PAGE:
The Yankees let him go in 1993. The Minnesota Twins gave him 22 games in 1995, the year he turned 30. He played for minor league teams in Ohio, Indiana, Nevada, Kansas, Florida and Louisiana, and he even got another shot from the Yankees in the spring of 1996.
He had a pelvic fracture, one among a mounting number of injuries, and the Yankees released him.
“You can’t make the club in the tub,” then-Yankees manager Joe Torre told Maas.
In the summer of 1996, Maas played 63 games in Japan. He had endured plantar fasciitis, a painful foot injury, followed by surgery in which he said he almost lost a leg.
“I had never been a steroid user or naturally fast healer,” Maas said. “My bat felt slower, and successes were fewer and farther in between. My lesson in Japan was to accept that the Lord was telling me it was OK to let go and move on, and that there would be a life after baseball.”
Maas built a successful career in financial management. He took time out from a surfing sabbatical in Costa Rica to do an interview via e-mail. But we’re talking about him because of Bellinger, who has cooled at bat.
Bellinger entered the weekend batting .247, but .193 over his previous 28 days. In the nine games since he hit that 11th home run, he is batting .161, with one home run, five hits and 16 strikeouts in 32 at-bats.
Could this comparison hit a little too close to home for the Dodgers?
Geren, who played with Maas and coaches Bellinger, scoffed at the notion.
Maas, a 22nd-round draft pick, made his major league debut at 25. He never was ranked as a top prospect, was a streaky hitter with below-average speed and was limited to first base and designated hitter.
Bellinger, a fourth-round pick, made his debut at 21. He can hit right-handers and left-handers, hit to all parts of the field, steal a base and play first base and all three outfield positions.
“Cody has been an elite hitting prospect his whole career,” Geren said. “Other than a big burst of homers in a short period of time, the comparisons pretty much stop there for me. Cody is going to be a great player for many, many years here.”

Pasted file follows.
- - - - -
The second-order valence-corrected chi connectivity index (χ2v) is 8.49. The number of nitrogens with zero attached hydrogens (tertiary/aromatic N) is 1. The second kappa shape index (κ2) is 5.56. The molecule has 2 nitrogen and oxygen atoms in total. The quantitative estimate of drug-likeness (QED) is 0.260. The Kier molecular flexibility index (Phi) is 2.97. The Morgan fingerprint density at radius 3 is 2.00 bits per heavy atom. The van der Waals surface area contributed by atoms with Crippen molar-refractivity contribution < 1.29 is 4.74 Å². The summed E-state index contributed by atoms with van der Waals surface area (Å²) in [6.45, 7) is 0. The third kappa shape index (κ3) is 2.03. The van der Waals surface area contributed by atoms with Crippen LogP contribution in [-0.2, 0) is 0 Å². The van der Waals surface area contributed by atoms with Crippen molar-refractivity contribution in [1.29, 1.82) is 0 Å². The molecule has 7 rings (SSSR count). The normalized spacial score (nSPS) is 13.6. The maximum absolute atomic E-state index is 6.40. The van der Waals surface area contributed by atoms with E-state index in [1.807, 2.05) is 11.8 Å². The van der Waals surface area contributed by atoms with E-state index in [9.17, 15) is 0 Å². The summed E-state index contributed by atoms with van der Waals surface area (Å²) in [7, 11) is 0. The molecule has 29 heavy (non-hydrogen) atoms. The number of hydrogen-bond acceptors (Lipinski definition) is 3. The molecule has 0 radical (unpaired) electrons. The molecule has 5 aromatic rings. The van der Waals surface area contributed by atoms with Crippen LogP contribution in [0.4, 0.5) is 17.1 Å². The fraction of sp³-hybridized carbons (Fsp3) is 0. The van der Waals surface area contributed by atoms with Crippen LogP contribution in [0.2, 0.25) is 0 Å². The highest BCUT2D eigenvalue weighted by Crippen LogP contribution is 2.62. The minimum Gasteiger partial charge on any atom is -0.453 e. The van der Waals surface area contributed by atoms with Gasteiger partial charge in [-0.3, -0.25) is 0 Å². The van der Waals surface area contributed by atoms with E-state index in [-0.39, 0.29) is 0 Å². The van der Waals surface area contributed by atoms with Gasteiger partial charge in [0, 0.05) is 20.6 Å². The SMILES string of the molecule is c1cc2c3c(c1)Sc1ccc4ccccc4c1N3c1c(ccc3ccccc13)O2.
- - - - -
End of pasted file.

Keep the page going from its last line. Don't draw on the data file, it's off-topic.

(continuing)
Maas had to break in as the star on a last-place team, with the bright lights all focused on him.
Bellinger broke in on a team shooting for its fifth consecutive division championship, with Clayton Kershaw, Corey Seager and Justin Turner as the headliners and Adrian Gonzalez, Kenley Jansen and Yasiel Puig in a distinguished supporting cast.
Bellinger will have his growing pains, if they have not started already. Who better than Maas to share some advice?
“New York is a pressure cooker, and L.A. is a similar big market,” Maas said. “Cody should first recognize that he was an outstanding player before he went to L.A. He should also recognize that a torrid pace can’t be maintained, and that’s OK.
“It’s easier said than done, but he should stick with what got him there, enjoy the moment, and remember that he’s exceptional even after the torrid pace slows down.”
Maas really did draw breathless comparisons to Babe Ruth. In his first 32 games, Ruth hit four home runs.
“You don’t need to keep up a torrid pace,” Maas said, “to have an exceptional career.”
Follow Bill Shaikin on Twitter @BillShaikin